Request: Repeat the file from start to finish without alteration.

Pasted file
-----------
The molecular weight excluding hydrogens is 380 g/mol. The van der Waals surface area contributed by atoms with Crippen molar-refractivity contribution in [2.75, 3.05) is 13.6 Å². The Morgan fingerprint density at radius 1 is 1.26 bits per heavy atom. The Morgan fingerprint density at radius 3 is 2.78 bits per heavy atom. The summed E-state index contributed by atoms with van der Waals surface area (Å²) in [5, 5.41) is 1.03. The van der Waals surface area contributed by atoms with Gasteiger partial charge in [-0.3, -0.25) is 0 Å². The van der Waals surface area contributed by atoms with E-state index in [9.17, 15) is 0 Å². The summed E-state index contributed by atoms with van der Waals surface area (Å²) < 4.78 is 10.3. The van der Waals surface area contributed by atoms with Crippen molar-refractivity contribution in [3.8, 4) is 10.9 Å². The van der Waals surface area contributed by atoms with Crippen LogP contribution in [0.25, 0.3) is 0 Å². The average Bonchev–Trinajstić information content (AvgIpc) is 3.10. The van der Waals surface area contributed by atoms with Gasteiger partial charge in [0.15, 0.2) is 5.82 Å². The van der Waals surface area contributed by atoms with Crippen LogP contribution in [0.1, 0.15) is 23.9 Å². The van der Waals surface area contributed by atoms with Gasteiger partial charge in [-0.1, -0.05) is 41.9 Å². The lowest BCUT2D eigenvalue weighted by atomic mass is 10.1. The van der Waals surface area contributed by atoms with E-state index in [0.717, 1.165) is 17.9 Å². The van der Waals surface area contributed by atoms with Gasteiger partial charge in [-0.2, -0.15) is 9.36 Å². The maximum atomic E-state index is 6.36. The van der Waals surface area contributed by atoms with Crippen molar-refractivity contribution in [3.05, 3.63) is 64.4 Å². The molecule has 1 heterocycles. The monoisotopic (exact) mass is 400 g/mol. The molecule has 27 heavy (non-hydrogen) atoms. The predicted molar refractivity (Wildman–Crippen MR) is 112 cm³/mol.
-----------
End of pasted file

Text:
The molecular weight excluding hydrogens is 380 g/mol. The van der Waals surface area contributed by atoms with Crippen molar-refractivity contribution in [2.75, 3.05) is 13.6 Å². The Morgan fingerprint density at radius 1 is 1.26 bits per heavy atom. The Morgan fingerprint density at radius 3 is 2.78 bits per heavy atom. The summed E-state index contributed by atoms with van der Waals surface area (Å²) in [5, 5.41) is 1.03. The van der Waals surface area contributed by atoms with Gasteiger partial charge in [-0.3, -0.25) is 0 Å². The van der Waals surface area contributed by atoms with E-state index in [9.17, 15) is 0 Å². The summed E-state index contributed by atoms with van der Waals surface area (Å²) < 4.78 is 10.3. The van der Waals surface area contributed by atoms with Crippen molar-refractivity contribution in [3.8, 4) is 10.9 Å². The van der Waals surface area contributed by atoms with Crippen LogP contribution in [0.25, 0.3) is 0 Å². The average Bonchev–Trinajstić information content (AvgIpc) is 3.10. The van der Waals surface area contributed by atoms with Gasteiger partial charge in [0.15, 0.2) is 5.82 Å². The van der Waals surface area contributed by atoms with Crippen LogP contribution in [0.1, 0.15) is 23.9 Å². The van der Waals surface area contributed by atoms with Gasteiger partial charge in [-0.1, -0.05) is 41.9 Å². The lowest BCUT2D eigenvalue weighted by atomic mass is 10.1. The van der Waals surface area contributed by atoms with E-state index in [0.717, 1.165) is 17.9 Å². The van der Waals surface area contributed by atoms with Gasteiger partial charge in [-0.2, -0.15) is 9.36 Å². The maximum atomic E-state index is 6.36. The van der Waals surface area contributed by atoms with Crippen molar-refractivity contribution in [3.05, 3.63) is 64.4 Å². The molecule has 1 heterocycles. The monoisotopic (exact) mass is 400 g/mol. The molecule has 27 heavy (non-hydrogen) atoms. The predicted molar refractivity (Wildman–Crippen MR) is 112 cm³/mol.